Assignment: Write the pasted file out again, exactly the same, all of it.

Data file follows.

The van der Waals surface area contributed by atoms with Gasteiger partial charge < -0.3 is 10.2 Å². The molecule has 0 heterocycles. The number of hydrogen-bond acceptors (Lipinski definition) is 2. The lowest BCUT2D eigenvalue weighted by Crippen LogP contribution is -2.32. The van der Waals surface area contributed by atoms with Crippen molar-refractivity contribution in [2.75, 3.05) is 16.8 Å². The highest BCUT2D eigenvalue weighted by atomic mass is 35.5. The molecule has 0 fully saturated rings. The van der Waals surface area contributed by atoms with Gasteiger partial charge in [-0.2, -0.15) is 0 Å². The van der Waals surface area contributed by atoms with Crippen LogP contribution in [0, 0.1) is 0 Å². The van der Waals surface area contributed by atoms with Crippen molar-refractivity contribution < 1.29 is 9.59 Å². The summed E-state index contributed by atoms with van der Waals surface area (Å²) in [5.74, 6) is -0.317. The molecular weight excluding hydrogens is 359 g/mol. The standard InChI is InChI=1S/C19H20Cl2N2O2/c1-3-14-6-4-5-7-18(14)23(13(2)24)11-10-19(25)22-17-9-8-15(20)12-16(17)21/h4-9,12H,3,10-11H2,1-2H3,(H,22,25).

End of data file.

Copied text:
The van der Waals surface area contributed by atoms with Gasteiger partial charge < -0.3 is 10.2 Å². The molecule has 0 heterocycles. The number of hydrogen-bond acceptors (Lipinski definition) is 2. The lowest BCUT2D eigenvalue weighted by Crippen LogP contribution is -2.32. The van der Waals surface area contributed by atoms with Crippen molar-refractivity contribution in [2.75, 3.05) is 16.8 Å². The highest BCUT2D eigenvalue weighted by atomic mass is 35.5. The molecule has 0 fully saturated rings. The van der Waals surface area contributed by atoms with Gasteiger partial charge in [-0.2, -0.15) is 0 Å². The van der Waals surface area contributed by atoms with Crippen LogP contribution in [0, 0.1) is 0 Å². The van der Waals surface area contributed by atoms with Crippen molar-refractivity contribution < 1.29 is 9.59 Å². The summed E-state index contributed by atoms with van der Waals surface area (Å²) in [5.74, 6) is -0.317. The molecular weight excluding hydrogens is 359 g/mol. The standard InChI is InChI=1S/C19H20Cl2N2O2/c1-3-14-6-4-5-7-18(14)23(13(2)24)11-10-19(25)22-17-9-8-15(20)12-16(17)21/h4-9,12H,3,10-11H2,1-2H3,(H,22,25).